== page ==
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U.S. public pensions little improved since recession -Fitch
October 15, 2015 / 12:30 PM / 2 years ago

U.S. public pensions little improved since recession -Fitch

Oct 15 (Reuters) - The health of state-run U.S. public pension funds has barely improved since pre-recession highs, according to a Fitch Ratings report on Thursday.

The median funded ratio for state retirement systems was 71.5 percent in 2014, "nearly unchanged" from the previous year, Fitch found. The median ratio reached a high of 84.7 percent in 2007 and fell to a low of 68.9 percent in 2012.

The ratio fell as severe market declines cut into the funds' asset valuations, Fitch said.

"Several years of strong market gains through 2014 offset remaining market declines and steadily rising liabilities, thus lifting reported funded ratios slightly, but they remain well below prerecession highs," Fitch noted in the report.

Illinois is at the bottom of the pack - not a surprise for the lowest rated U.S. state, whose pension problems are well known. Its $119 billion of unfunded pension liabilities, as calculated by Fitch, amounts to 19.4 percent of personal income, compared with a median level of 3.3 percent for all states. Fitch uses the overall personal income levels in each state to show how large a burden the liabilities are for taxpayers.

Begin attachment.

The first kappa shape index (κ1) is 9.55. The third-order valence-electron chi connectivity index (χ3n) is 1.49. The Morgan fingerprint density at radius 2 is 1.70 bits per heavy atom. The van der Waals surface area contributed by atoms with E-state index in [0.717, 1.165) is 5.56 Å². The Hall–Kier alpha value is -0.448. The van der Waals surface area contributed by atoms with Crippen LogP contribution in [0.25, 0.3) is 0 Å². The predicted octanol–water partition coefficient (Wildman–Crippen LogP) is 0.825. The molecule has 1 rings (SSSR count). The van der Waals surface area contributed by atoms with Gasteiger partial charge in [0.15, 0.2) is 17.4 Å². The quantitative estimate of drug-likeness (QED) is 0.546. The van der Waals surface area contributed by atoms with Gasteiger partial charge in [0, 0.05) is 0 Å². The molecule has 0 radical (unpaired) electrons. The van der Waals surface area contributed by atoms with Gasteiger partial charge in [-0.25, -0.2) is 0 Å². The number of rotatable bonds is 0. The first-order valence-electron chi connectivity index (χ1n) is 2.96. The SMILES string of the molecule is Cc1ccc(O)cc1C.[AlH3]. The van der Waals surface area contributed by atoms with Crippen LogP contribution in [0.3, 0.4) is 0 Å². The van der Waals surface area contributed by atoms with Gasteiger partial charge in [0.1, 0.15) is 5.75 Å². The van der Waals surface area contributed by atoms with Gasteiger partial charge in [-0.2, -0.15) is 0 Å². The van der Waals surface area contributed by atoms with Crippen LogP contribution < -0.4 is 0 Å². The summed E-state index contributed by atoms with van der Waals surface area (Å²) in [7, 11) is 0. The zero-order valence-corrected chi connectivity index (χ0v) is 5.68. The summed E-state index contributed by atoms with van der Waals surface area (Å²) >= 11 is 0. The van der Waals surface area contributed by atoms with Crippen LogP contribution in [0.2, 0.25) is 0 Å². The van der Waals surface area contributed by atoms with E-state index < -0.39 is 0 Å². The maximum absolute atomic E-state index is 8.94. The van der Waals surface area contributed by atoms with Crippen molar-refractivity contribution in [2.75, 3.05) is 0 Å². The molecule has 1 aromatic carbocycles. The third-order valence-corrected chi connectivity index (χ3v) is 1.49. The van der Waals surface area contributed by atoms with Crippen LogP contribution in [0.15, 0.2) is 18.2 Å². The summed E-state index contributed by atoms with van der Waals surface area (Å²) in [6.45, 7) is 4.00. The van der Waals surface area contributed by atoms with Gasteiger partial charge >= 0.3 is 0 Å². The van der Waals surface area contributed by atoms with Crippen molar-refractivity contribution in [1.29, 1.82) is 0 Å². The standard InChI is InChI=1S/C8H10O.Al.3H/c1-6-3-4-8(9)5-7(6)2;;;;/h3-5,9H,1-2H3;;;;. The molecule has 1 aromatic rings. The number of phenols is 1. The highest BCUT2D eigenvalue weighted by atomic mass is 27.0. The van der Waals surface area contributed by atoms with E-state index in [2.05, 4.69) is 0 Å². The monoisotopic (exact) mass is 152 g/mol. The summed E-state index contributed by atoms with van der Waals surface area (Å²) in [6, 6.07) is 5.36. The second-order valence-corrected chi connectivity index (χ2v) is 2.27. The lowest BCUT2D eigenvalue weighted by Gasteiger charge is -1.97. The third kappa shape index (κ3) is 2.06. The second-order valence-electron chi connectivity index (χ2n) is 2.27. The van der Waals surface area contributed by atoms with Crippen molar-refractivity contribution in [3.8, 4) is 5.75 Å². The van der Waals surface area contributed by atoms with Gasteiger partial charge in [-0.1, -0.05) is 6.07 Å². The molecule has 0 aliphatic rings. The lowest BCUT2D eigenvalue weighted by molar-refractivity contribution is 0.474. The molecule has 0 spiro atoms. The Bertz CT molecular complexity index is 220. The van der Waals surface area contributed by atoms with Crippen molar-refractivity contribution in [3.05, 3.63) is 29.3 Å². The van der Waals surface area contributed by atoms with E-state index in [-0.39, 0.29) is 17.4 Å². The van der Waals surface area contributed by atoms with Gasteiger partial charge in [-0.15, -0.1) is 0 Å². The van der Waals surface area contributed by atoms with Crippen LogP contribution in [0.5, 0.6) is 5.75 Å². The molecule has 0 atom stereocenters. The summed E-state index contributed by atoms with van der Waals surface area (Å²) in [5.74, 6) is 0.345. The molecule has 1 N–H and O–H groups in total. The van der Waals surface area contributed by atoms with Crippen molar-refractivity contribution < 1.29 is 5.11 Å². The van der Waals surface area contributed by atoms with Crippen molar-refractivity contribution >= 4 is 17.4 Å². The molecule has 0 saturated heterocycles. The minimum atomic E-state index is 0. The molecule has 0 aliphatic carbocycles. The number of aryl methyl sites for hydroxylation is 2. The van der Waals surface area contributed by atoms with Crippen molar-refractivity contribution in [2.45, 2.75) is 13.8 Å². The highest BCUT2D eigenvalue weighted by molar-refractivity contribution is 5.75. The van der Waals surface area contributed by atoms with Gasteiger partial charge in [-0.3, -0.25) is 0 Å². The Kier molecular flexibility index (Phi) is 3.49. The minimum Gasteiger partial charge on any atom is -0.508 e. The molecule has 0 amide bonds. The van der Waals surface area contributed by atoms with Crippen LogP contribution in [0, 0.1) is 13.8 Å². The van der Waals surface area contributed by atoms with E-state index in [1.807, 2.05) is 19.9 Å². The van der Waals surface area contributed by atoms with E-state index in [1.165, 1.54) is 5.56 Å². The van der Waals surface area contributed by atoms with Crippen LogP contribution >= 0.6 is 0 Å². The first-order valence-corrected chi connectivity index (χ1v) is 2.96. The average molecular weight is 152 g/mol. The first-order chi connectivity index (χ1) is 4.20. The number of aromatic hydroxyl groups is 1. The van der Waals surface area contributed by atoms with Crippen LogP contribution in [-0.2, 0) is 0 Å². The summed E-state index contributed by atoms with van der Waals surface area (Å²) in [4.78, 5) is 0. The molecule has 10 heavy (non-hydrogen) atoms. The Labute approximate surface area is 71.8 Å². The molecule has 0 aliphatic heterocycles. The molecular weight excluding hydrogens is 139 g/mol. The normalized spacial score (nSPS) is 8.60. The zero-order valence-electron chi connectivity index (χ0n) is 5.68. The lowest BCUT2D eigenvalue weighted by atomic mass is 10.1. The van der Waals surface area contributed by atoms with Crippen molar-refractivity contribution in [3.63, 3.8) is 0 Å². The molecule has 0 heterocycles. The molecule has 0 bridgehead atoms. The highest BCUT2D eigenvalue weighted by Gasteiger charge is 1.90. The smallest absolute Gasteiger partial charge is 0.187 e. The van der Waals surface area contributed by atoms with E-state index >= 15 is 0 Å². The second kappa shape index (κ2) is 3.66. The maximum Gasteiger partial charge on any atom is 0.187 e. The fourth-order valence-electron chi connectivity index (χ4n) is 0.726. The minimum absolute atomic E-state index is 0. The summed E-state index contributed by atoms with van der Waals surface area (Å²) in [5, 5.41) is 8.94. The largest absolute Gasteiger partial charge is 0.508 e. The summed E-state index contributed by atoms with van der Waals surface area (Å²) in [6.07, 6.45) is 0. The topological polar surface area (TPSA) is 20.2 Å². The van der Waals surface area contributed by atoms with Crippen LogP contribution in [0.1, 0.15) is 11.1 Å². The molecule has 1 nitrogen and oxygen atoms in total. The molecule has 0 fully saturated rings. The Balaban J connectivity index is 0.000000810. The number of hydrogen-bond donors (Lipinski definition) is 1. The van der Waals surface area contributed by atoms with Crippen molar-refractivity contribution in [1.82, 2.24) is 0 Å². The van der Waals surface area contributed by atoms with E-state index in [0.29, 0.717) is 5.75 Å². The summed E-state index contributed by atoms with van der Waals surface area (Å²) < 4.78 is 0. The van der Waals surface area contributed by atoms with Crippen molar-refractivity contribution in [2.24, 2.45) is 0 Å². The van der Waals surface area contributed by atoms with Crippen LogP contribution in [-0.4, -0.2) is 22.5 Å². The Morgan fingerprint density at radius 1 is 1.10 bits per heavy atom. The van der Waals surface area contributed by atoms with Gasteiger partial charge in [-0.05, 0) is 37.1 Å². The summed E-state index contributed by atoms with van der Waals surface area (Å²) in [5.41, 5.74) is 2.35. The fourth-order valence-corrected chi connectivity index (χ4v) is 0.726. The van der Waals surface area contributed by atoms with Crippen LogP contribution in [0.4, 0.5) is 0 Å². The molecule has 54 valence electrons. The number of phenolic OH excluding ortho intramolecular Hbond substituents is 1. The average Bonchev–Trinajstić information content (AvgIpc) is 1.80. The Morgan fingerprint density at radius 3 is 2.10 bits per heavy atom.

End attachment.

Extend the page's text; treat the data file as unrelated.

Kentucky is the second worst: its more than $26 billion of unfunded liabilities are 16.2 percent of personal income.

When state debt levels are combined with unfunded pension liabilities, Connecticut ranks 49th at 23.2 percent of personal income, behind only Illinois.

States have gotten slightly better at funding their pensions for public workers, however.

In fiscal 2014, fifty-three percent of major statewide retirement systems received 100 percent or more of their actuarially required annual contribution.

That's up from 42 percent in fiscal 2011, the post-recession low point, when severe budget pressure prompted many states to reduce pension funding, Fitch said. (Reporting by Hilary Russ in New York; Editing by Steve Orlofsky)

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